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ENVS 0520. Wild Literature in the Urban Landscape.

Combines deep study of ecological poetry, fiction, essays and other writing with service to schools in the community through exploration of local ecological challenges through both creative and more discursive expressions. The field-work or community component to this course will involve students in conducting workshops that combine literature and ecology in order to better elucidate and understand local issues related to, for one example, eco-industrial histories associated with Gorham Silver in Providence and the current state of Masphpaug Pond on the Reservoir Triangle, where a public high school, Alvarez, now sits on contaminated soil. Enrollment limited to 22 undergraduates. S/NC.

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ENVS 0580. Foundations of Physical Hydrology (GEOL 0580).

Interested students must register for GEOL 0580.

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ENVS 0700A. New England Environmental History.

Explores the environmental history of New England from the arrival of people circa 10,000 years ago to the present day. Topics include Native American and colonial environmental interactions and 20th century environmental transformations. From abandoned textile mills to Northern forests, understanding the history of a place can help us plan for its future.

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ENVS 0700C. Extinction: A Global History.

In the past five centuries, about 800 species of animals and plants have gone extinct, the majority of them in the last one hundred years. Recent estimates suggest that 41 percent of described amphibians, 26 percent of mammals, and 13 percent of birds currently face the threat of extinction. We will examine the current global extinction crisis as a biological, historical, cultural, economic, and political phenomenon. This course adopts an interdisciplinary approach by examining the issue of extinctions from the perspectives of the humanities and environmental sciences.

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ENVS 0700D. Food for Thought: Food and Agriculture in the History of the Americas.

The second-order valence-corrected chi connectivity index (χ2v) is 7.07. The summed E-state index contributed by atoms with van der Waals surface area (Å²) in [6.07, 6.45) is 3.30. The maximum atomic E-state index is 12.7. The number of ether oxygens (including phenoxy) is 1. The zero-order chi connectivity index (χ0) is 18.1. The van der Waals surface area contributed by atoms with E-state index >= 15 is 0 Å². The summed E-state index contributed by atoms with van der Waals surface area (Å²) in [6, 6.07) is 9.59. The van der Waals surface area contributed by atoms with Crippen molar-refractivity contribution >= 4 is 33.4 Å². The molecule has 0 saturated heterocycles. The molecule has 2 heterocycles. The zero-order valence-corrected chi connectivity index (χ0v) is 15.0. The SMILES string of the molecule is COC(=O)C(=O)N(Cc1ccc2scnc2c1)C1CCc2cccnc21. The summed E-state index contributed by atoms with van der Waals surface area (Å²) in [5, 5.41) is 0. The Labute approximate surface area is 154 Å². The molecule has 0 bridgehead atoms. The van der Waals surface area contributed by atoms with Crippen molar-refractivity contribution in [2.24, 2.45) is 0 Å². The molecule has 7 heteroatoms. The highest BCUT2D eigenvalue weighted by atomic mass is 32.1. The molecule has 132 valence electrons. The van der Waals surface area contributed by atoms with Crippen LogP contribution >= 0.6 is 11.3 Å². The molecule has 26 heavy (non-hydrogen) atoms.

This course is an introduction to the history of food and agriculture in the Americas. We will examine key topics such as the domestication of plants and animals several thousand years ago, food production + consumption in pre-Columbian societies, the impact of European colonialism + colonial systems of food production across the Americas farming in the 19th century, the industrialization of agriculture in the 19th and early 20th centuries in the US and Latin America, the Green Revolution, organic agriculture and alternatives to industrial agriculture in the Americas in the past few decades, and the future of food + agriculture.

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ENVS 0705. Equity and the Environment: Movements, Scholarship, Solutions.

This course will explore how the environment is inseparable from raced, classed, and gendered structures of power. Focusing primarily on the environmental justice (EJ) movement, we will examine how structural inequality gives form to our experiences with the environment, our conceptions of the environment, and our efforts to improve our environments. Drawing from a range of disciplinary scholarship, journalism, public commentary, and videos, this course aims to elucidate how marginalized groups have mobilized to address differential exposure to pollution and waste, climate change, “the wilderness,” pipelines, slums, environmental population control measures, and fossil fuel extraction, among many other topics. This course seeks to serve first-years and sophomores, and build a foundation for students in the Environment and Inequality track of IBES.